I just posted a few days ago about the many scandals of state police forensic labs that have been found to employ corner-cutting or shoddy methods in the course of obtaining positive identifications and convictions. What I didn’t realize is that — according to a new paper by Roger Koppl and Meghan Sacks in the journal Criminal Justice Ethics — many crime labs actually are paid by the conviction. That practice goes on in states that include Alabama, Florida, Illinois, Kentucky, Louisiana, Mississippi, New Jersey, New Mexico, North Carolina, and Virginia. If we incentivize false-positive identification, should we really be surprised when it happens? [Radley Balko]
In my new CNN.com piece I argue that we shouldn’t let anger over the Zimmerman acquittal shred the rights of criminal defendants: “awarding new powers to prosecutors will likely mean that more black people will end up behind bars.” [CNN](& Steele; thanks for Instalanche to Glenn Reynolds)
P.S. Some may wonder whether a toughening of hate crime laws might be an exception to the general rule that minorities have much to fear from a broadening of grounds for prosecution. Leaving aside whether the hate crime issue has any relation to the Martin/Zimmerman case (few lawyers believe Zimmerman could be found guilty of a hate crime, and when the FBI investigated him last summer it found no evidence of racial motivation; more on this from Michelle Meyer), per FBI statistics for 2011, blacks are actually overrepresented among persons charged with hate crimes, at 21 percent compared with 14 percent of general U.S. population.
State’s attorney Angela Corey fires the IT director who testified critically regarding the state’s non-sharing of evidence with George Zimmerman’s counsel. [Florida Times-Union] And Jacob Sullum’s latest: “Prosecutor Says George Zimmerman Is Guilty No Matter What Happened in His Fight With Trayvon Martin” [Reason]
Cy pres, public-sector style? “A veteran Manitoba Crown attorney has been fired after he dropped charges against a Winnipeg company involved in a workplace accident — only to have the company make a substantial financial donation to a charity he oversees.” The prosecutor has defended his actions on the grounds that he did not direct the donation and that “the company made its own decision to choose the charity he was connected to”; he is not alleged to have benefited from the charity. [Winnipeg Free Press]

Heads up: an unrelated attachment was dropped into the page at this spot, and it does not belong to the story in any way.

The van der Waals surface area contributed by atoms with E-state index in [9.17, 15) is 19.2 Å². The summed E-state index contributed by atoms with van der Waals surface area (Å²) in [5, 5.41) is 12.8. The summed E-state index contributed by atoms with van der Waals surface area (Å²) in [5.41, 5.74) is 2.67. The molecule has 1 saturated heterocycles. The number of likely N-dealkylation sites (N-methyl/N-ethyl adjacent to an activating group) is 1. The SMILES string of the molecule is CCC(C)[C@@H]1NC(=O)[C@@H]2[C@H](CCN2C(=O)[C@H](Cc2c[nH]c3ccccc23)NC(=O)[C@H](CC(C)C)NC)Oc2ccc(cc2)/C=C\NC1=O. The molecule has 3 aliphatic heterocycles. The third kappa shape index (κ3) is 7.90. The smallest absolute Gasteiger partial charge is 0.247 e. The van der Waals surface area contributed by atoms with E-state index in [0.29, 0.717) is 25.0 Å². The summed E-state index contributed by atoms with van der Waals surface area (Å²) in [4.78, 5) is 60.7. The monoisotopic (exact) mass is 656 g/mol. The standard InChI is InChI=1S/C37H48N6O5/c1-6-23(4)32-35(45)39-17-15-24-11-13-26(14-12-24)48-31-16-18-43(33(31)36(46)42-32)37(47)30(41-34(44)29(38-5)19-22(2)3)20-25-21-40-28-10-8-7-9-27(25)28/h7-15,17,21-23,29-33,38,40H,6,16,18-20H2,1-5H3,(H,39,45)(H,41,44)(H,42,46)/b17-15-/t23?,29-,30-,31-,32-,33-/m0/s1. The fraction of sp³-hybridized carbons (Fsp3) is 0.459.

Some locals are “stunned” that Justice would drop the River Birch case after four years of vigorous prosecution, and wonder whether there is any link to recent resignations and misconduct charges among high-level figures in the U.S. attorney’s office. [New Orleans Times-Picayune, more, earlier]
A two-part post, with part 1 on the law as applied to the facts, and part II on sentencing, prosecutorial discretion, and the appropriate targets for reformist energy. Earlier here (& Greenfield; Timothy Lee and Mike Masnick on plea bargaining).
Programmer Aaron Swartz, a founder of RSS syndication and Reddit, committed a series of trespasses and hacks at MIT so as to download millions of papers from the JSTOR academic database, possibly with the plan of making them freely available through file sharing. When caught he returned the files and JSTOR did not recommend prosecution. In September Timothy Lee wrote in Ars Technica that while there was no excuse for Swartz’s actions, it was also mystifying that federal prosecutors were going to such lengths to stack up felony counts and legal theories under the CFAA (Computer Fraud and Abuse Act) that could send the popular techie to prison for life. Now Swartz, who is known to have been afflicted by depression, is dead, a suicide at age 26. [Jonathan Blanks, Lawrence Lessig, Glenn Greenwald, Patterico interview with Swartz lawyer Elliot Peters, Scott Greenfield, Orin Kerr (disputing premise that prosecutors overcharged), Timothy Lee/WaPo]
If you’re high-ranking figures in a federal prosecutor’s office, don’t resort to pseudonymous rants on comment boards to settle scores, especially not if it means commenting on open cases that your office is handling [three now-resigned officials from the U.S. Attorney's office in New Orleans; WWL, Gambit, Daily Mail]
How a seemingly unlikely assortment of libertarians, religious conservatives and small-government advocates have been helping to turn around the debate on incarceration. [David Dagan and Steven Teles, Washington Monthly]
In the New York Daily News, Lawrence Cunningham argues that skewed economic incentives — some of them advanced by the actions of federal prosecutors, who applied muscle in a tax-fraud settlement to press for the casino-ization of Aqueduct Race Track — contributed to the deaths of 21 racehorses, most of whom were entered in races with purses artificially inflated so as far to exceed their own economic worth. “Politicians and prosecutors should not direct business changes without understanding their significance. What’s happening to the horses at Aqueduct could have been prevented.”
And we’re not just talking the amateur meth kind. [Scott Greenfield]